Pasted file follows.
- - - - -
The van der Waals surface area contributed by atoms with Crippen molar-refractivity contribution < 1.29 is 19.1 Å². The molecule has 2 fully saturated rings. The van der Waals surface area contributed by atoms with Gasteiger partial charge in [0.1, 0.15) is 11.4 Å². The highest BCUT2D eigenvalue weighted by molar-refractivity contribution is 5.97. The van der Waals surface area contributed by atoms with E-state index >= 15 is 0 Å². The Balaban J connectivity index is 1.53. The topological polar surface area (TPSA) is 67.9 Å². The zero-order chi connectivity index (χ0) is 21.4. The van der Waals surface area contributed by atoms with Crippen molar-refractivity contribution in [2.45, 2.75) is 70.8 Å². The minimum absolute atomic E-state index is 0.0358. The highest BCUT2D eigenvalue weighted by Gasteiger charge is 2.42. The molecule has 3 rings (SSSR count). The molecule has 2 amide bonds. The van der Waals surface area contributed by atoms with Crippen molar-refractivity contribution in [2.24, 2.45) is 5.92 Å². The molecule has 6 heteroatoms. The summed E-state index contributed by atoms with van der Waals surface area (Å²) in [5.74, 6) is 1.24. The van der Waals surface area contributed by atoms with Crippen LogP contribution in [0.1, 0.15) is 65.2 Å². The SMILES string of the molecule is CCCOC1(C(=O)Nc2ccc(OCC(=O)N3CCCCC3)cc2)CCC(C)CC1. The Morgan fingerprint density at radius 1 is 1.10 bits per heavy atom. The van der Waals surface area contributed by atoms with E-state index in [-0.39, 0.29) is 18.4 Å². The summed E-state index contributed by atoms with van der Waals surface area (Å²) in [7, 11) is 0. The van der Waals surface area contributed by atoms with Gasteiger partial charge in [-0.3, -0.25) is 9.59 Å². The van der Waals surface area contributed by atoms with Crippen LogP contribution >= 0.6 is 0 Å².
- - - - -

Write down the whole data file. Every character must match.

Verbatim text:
The van der Waals surface area contributed by atoms with Crippen molar-refractivity contribution < 1.29 is 19.1 Å². The molecule has 2 fully saturated rings. The van der Waals surface area contributed by atoms with Gasteiger partial charge in [0.1, 0.15) is 11.4 Å². The highest BCUT2D eigenvalue weighted by molar-refractivity contribution is 5.97. The van der Waals surface area contributed by atoms with E-state index >= 15 is 0 Å². The Balaban J connectivity index is 1.53. The topological polar surface area (TPSA) is 67.9 Å². The zero-order chi connectivity index (χ0) is 21.4. The van der Waals surface area contributed by atoms with Crippen molar-refractivity contribution in [2.45, 2.75) is 70.8 Å². The minimum absolute atomic E-state index is 0.0358. The highest BCUT2D eigenvalue weighted by Gasteiger charge is 2.42. The molecule has 3 rings (SSSR count). The molecule has 2 amide bonds. The van der Waals surface area contributed by atoms with Crippen molar-refractivity contribution in [2.24, 2.45) is 5.92 Å². The molecule has 6 heteroatoms. The summed E-state index contributed by atoms with van der Waals surface area (Å²) in [5.74, 6) is 1.24. The van der Waals surface area contributed by atoms with Crippen LogP contribution in [0.1, 0.15) is 65.2 Å². The SMILES string of the molecule is CCCOC1(C(=O)Nc2ccc(OCC(=O)N3CCCCC3)cc2)CCC(C)CC1. The Morgan fingerprint density at radius 1 is 1.10 bits per heavy atom. The van der Waals surface area contributed by atoms with E-state index in [-0.39, 0.29) is 18.4 Å². The summed E-state index contributed by atoms with van der Waals surface area (Å²) in [7, 11) is 0. The van der Waals surface area contributed by atoms with Gasteiger partial charge in [-0.3, -0.25) is 9.59 Å². The van der Waals surface area contributed by atoms with Crippen LogP contribution >= 0.6 is 0 Å².